Photo by Lydia Chávez

Permitted restaurants will be able to seat diners outdoors starting on Friday, Mayor London Breed announced today. 

“Opening our restaurants is a great step that will help our small businesses that are struggling, our workers who need paychecks, and our residents who are ready to safely sit outside and enjoy a meal,” Breed said in a statement. 

The outdoor seating arrangements are being permitted via the “Shared Spaces Program,” which allows businesses to use sidewalks, parking lanes, streets, parks and plazas for restaurant pick-up, outdoor dining, and even retail. 

Restaurants will have to ensure that patrons wear masks until they’re seated and any time they leave the table, and they can only go inside only to use the bathroom or to get to an outdoor area. 

Tables will also be limited to six customers, except for members of the same household, and restaurants will have to rigorously clean and disinfect. 

The establishment must serve food to participate in the program. 

Laurie Thomas, the executive director of the Golden Gate Restaurant Association, called the move “radical.” 

“It’s amazing they pulled it all together,” she said. “It’s so hard to do this normally.” 

Thomas said restaurants already in possession of an outdoor seating permit can begin immediately on Friday, but she estimated that it would only take days to be approved for the permit if a restaurant applies.  

Dr. Grant Colfax, director of the Department of Public Health, said San Francicso was ready for the re-opening. “With hospitalizations down, and testing up, we are making progress in building the new environment where we are gradually reopening,” he said.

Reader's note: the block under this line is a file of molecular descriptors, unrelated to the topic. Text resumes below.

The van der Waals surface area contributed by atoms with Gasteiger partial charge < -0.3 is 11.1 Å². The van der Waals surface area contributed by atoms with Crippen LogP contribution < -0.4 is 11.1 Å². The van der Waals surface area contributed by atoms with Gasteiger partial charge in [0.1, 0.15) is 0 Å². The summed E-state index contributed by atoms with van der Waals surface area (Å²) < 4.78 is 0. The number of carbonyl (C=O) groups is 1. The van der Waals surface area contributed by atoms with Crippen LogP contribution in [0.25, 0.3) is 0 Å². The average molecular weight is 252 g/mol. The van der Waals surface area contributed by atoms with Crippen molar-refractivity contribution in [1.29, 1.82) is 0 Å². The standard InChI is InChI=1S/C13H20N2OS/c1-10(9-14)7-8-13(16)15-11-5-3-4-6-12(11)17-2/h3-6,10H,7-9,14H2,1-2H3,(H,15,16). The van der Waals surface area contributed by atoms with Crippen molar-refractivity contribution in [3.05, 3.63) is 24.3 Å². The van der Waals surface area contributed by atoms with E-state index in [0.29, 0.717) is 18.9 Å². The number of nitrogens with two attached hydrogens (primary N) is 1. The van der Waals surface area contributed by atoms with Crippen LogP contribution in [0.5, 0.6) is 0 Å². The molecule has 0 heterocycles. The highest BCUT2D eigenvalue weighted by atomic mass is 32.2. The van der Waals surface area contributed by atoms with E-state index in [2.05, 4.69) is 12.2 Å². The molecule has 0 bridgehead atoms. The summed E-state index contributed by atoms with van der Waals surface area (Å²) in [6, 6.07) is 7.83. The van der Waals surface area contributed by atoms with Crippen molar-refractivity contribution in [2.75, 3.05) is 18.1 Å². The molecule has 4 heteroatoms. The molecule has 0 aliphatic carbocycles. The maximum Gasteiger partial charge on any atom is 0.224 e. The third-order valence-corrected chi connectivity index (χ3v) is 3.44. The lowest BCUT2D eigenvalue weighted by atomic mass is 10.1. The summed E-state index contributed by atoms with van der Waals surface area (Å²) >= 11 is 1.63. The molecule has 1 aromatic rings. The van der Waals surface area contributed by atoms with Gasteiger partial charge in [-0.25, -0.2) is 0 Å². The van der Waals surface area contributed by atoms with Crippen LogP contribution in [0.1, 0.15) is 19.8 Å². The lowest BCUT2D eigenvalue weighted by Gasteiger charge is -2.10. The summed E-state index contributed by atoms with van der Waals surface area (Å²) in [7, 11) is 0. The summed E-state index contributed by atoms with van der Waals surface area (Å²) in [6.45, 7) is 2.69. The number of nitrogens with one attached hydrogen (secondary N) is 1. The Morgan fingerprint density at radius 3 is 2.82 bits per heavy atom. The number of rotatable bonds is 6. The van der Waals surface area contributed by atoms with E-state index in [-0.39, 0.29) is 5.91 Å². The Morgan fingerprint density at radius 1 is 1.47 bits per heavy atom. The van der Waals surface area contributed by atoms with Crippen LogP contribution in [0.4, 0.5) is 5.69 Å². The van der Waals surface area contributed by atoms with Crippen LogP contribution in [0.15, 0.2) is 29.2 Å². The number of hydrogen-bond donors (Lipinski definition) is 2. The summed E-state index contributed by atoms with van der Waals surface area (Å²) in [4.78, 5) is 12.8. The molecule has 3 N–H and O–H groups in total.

Restaurants opened three days ahead of the Monday opening of other parts of the economy including retail, which can also begin indoor service on Monday and can participate in the Shared Space Program. 

Mission Local has reported that small businesses, including restaurants, have seen sales plummet — but Thomas said the ability to offer outdoor seating “should make a big difference.”   

“It should activate sidewalks and bring life to the city,” she said. “Everyone’s super excited.”

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2 Comments

  1. They should also grant liquor licenses to the establishments that can only serve beer and wine. This would greatly help restaurants financially

  2. If I were the City, I would cut out all the bureaucracy once and for all, and let small business owners figure it out in order to get ahead. If I have to start filling out paper work to get permits, I’m just not even going to bother. I own Chile Lindo, a small empanadas shop on 16th & Capp, and I can’t understand how this City can be so counterproductive when it comes to its demands on small businesses. We do not have huge staffs to manage different departments. The business owner wears all the hats!

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